Apec's Beijing atmosphere is electric
There have been some odd Apec meetings over the years, and not just because of the "silly shirts" the leaders wear.
But the present one in Beijing probably takes the cookie.
There was the Bill Clinton Apec in Auckland in 1999 where the president's every word, hand shake and choice of jacket - ooh he's slung it over his shoulder! - was a potential story.
Then there was the brutal one at Russky Island outside Vladivostok in 2012 where the new university campus starting shedding door handles on day two. The security guards thought it was a good idea to make reporters stand in the rain to file stories rather than shelter in hotel lobbies.
The New Zealand reporters nearly caused an international incident by pushing tables together in the regimented cafeteria.
But for its sheer weirdness it's hard to go past Beijing 2014 - although at the same time it has run extremely smoothly and the hospitality has been superb.
Extraordinary steps to reduce gridlock and pollution are just the start of it. Cars can only be used on alternate days, residents have been urged to leave town, and factories and energy plants have been closed or face curtailed hours to help produce a clear sky the locals have called "Apec blue".
But wait, there's more.
Marriages have been postponed, the burning of offerings to the dead have been banned, and Buddhist temples are reportedly only allowing low-smoke incense.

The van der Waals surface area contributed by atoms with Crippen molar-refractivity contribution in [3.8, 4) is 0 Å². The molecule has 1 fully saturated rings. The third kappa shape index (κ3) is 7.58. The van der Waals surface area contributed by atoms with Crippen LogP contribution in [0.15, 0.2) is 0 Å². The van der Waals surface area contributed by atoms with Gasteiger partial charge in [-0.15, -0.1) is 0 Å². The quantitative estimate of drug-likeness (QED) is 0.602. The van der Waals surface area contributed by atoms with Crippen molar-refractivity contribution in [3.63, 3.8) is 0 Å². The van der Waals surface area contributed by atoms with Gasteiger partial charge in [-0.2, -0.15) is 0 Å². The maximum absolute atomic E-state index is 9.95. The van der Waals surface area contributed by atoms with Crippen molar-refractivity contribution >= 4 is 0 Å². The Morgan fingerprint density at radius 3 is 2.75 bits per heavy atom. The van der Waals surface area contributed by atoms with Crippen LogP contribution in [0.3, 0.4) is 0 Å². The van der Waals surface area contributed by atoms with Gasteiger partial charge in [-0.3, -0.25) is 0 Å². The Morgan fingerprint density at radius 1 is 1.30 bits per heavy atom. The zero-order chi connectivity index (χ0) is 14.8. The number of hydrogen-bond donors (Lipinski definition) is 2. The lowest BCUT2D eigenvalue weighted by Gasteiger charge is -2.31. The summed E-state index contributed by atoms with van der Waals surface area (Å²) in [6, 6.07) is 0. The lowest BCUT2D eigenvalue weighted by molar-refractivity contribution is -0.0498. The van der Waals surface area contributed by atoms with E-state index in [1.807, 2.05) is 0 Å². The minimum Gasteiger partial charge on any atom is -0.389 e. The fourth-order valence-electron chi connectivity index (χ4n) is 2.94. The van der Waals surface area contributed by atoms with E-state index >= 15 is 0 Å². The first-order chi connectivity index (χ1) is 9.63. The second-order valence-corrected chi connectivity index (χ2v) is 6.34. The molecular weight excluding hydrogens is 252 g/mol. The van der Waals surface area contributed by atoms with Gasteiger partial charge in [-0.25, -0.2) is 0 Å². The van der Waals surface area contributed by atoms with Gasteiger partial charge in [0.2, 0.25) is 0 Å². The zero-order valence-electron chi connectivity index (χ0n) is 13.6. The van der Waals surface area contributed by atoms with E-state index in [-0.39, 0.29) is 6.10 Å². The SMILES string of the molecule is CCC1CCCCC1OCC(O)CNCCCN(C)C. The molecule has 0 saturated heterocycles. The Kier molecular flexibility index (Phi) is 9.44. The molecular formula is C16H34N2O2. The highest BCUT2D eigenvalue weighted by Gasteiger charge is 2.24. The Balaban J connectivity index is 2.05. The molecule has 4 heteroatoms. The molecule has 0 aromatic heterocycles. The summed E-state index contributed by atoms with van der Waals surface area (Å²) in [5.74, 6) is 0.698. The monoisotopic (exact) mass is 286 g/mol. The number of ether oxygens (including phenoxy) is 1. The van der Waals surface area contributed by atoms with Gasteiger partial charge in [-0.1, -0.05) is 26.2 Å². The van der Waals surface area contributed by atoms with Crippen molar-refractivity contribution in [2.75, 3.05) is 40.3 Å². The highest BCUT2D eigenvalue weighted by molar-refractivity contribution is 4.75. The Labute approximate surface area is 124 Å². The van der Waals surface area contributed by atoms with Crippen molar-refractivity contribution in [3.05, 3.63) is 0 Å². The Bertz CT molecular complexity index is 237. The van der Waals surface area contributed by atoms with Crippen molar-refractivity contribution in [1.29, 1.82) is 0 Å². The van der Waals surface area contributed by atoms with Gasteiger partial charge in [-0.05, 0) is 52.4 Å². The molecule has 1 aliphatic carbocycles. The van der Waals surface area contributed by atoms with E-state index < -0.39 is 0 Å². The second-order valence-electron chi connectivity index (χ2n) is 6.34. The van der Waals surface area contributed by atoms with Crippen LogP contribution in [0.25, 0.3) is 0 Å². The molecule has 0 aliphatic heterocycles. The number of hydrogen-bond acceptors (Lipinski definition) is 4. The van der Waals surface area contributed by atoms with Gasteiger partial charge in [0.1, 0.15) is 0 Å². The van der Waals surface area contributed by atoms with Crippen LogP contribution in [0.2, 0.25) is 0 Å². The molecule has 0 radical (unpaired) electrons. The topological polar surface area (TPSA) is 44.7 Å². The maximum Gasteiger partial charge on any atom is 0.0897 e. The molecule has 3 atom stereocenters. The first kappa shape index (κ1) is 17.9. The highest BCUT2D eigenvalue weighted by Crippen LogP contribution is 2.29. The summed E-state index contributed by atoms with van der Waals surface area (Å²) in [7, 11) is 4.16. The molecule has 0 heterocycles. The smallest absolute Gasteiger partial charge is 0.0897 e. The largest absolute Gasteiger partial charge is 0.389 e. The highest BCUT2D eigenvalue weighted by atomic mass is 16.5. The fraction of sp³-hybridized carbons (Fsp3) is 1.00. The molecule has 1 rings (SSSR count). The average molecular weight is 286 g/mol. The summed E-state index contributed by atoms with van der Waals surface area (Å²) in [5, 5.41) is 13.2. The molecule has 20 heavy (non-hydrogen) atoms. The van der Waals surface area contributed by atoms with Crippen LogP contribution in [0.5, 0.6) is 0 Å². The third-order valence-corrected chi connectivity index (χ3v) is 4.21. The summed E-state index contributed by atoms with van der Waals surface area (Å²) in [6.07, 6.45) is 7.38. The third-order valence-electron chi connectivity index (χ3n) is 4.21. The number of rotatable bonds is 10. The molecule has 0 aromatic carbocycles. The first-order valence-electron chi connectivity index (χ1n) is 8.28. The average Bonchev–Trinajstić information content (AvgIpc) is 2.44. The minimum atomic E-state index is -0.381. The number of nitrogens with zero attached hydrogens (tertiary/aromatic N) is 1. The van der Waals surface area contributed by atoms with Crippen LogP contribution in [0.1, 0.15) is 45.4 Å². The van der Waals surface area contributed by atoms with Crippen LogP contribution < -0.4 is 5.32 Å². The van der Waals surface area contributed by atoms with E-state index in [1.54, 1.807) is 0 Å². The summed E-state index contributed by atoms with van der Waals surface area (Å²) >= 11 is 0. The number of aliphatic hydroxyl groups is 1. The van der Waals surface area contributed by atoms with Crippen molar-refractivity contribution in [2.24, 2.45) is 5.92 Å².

And the 2800-odd volunteers at the summit, culled from an original 8000 applicants, have had intensive preparation for their roles including how to smile - which apparently involved holding a pencil between the lips.
"Smiles have three dimensions - eyebrows, eyes and lips," the trainee hosts were told.
They were even instructed on where to look at guests' faces - not directly in the eyes but at the middle of their noses.
Even the lift operators had special training before they were entrusted with button-pressing.
At the convention centre and around the media rooms things are no less freaky.
VIPs are welcomed to the stage with a fanfare of trumpets that wouldn't have been out of place at a royal court. It is not too odd when it's Barack Obama or Vladimir Putin, but former New Zealand Reserve Bank governor Alan Bollard and Prime Minister John Key?
And around the giant media room there are random yelps of surprise when someone touches a desk, a computer or shakes hands with a colleague and gets an electric jolt.
The shock treatment can happen five or six times an hour and is blamed on the dry Beijing air. But this is Apec, where things move slowly, if at all.
Rest assured, it's only static.